The Kadaitcha Man

1st in the 'Shades of Darkness - Inaugural 1997 Schools Short Story Competition - Horror/Thriller Theme' competition

The night was black. As black as the heart of the devil himself. The young woman used it to her advantage as she fled from the bunkhouse. Her fleet feet barely touched the rocky ground. She did not need to look over her shoulder; the signs of pursuit were unmistakable. The hounds thundered through the brush baying and howling. It was not the hounds she feared though; it was t he armed men on horseback. Exhausted, she crouched down in the boll of the largest tree and waited. Her breath came in sobs and the perspiration stung the cuts on her legs. The snarling visage of a dog loomed in front of her. Her scream split the night. A man appeared behind the beast. She had intended to stand tall and face the gun, but she couldn’t. She cried, begging to be spared, she didn’t want to die. The stationhand only smiled. He didn’t have a clue what the Aborigine had said – probably pleading to live – but that was nothing. He had caught his prey. That night, the lightning from the storm above was not the only flash that could be seen.

The dust and wind did not affect the five men who sat in the circle out the front of the hut. The hushed conversation had been going on for some time now. That young men and women had been sent away as the elders became serious. ‘It is not right that our daughters have been taken away as playthings for the amusement of white men. Something must be done!’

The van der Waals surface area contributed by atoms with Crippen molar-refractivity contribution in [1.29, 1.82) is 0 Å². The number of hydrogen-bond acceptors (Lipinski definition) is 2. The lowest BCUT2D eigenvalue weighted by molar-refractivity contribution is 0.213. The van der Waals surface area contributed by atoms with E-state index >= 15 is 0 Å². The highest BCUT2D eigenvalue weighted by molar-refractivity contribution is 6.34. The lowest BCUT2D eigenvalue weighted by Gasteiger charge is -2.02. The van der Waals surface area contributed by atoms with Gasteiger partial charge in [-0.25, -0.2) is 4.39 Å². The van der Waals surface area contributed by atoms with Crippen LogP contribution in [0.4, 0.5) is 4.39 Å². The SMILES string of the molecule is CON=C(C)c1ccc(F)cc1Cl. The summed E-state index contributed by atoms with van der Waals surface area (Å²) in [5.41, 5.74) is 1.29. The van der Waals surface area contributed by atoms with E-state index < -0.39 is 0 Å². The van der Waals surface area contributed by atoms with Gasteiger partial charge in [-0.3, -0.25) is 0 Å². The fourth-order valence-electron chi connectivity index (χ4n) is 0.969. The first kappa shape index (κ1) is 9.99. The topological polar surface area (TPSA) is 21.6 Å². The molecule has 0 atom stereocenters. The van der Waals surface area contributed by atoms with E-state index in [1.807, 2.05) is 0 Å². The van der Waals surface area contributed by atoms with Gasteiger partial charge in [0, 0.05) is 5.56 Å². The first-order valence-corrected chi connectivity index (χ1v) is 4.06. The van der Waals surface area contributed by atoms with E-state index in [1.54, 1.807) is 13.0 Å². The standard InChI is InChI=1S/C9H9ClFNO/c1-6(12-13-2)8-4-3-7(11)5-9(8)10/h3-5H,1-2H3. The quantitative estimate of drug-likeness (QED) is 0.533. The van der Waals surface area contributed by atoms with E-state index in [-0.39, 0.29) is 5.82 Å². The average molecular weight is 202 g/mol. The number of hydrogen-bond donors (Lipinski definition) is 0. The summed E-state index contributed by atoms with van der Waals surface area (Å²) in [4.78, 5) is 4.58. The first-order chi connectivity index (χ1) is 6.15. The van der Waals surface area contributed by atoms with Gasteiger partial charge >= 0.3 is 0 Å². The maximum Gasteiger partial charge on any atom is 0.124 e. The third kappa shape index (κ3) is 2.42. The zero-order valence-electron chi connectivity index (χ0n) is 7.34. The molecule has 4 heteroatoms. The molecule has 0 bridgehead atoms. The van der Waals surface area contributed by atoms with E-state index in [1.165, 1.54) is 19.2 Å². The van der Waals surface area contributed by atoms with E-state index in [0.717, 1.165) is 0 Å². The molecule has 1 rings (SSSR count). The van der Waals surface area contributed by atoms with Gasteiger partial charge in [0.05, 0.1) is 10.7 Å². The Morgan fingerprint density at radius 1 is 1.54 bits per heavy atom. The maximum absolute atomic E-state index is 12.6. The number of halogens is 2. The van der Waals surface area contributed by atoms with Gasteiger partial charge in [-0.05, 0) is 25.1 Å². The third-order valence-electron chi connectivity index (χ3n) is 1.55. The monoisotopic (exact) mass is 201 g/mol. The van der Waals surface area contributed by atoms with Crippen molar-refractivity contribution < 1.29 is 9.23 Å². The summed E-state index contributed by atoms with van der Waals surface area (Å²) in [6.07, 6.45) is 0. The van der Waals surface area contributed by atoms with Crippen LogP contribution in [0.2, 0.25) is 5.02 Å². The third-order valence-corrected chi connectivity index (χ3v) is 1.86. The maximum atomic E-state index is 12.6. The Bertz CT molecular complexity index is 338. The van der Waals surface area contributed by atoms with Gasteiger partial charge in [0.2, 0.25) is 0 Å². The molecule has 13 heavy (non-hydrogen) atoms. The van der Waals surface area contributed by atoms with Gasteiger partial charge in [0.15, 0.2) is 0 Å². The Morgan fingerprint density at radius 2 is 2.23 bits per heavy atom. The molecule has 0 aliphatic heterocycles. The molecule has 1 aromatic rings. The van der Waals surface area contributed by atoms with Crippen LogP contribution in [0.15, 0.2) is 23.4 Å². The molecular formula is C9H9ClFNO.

‘That is easy for you to say. You were not there when we made a stand. It was a bloodbath. Our traditional weapons are but toys against them.’ The four turned to the only person who had not contributed to the conversation so far. ‘Spears are not our only weapons.’ Five wise heads nodded as one.

The stationhand woke. The first rays of light had not yet appeared. The desert was crisp and cold, yet he was sweating more than on a hot, summer day. He sat upright; there stood an Aboriginal man dressed in traditional garb. The old man lifted his hand and pointed a bone at the worker. The stationhand screamed and leapt off the bed. His head hit the cabinet and the last thing he saw was a pair of dark, four-toed feet.

The station manager stared at the doctor in disbelief. What he had said was incomprehensible.

‘I can find no reason for this illness. He is young and fit. He doesn’t smoke or drink and everything appears normal. I cannot help your employee.’ ‘He is fine but you tell me is he dying? This is ridiculous!’

The two men looked on as the attached E.C.G flat lined. They did not see the elderly Aborigine as he nodded his head knowingly. The dusty thongs he wore did not hide his dark, four-toed feet.


25 was established in 1997, and since then we have successfully completed numerous short story and poetry competitions and publications.
We receive an overwhelming positive feedback each year from the teachers, parents and students who have involvement in these competitions and publications, and we will continue to strive to attain this level of excellence with each competition we hold.


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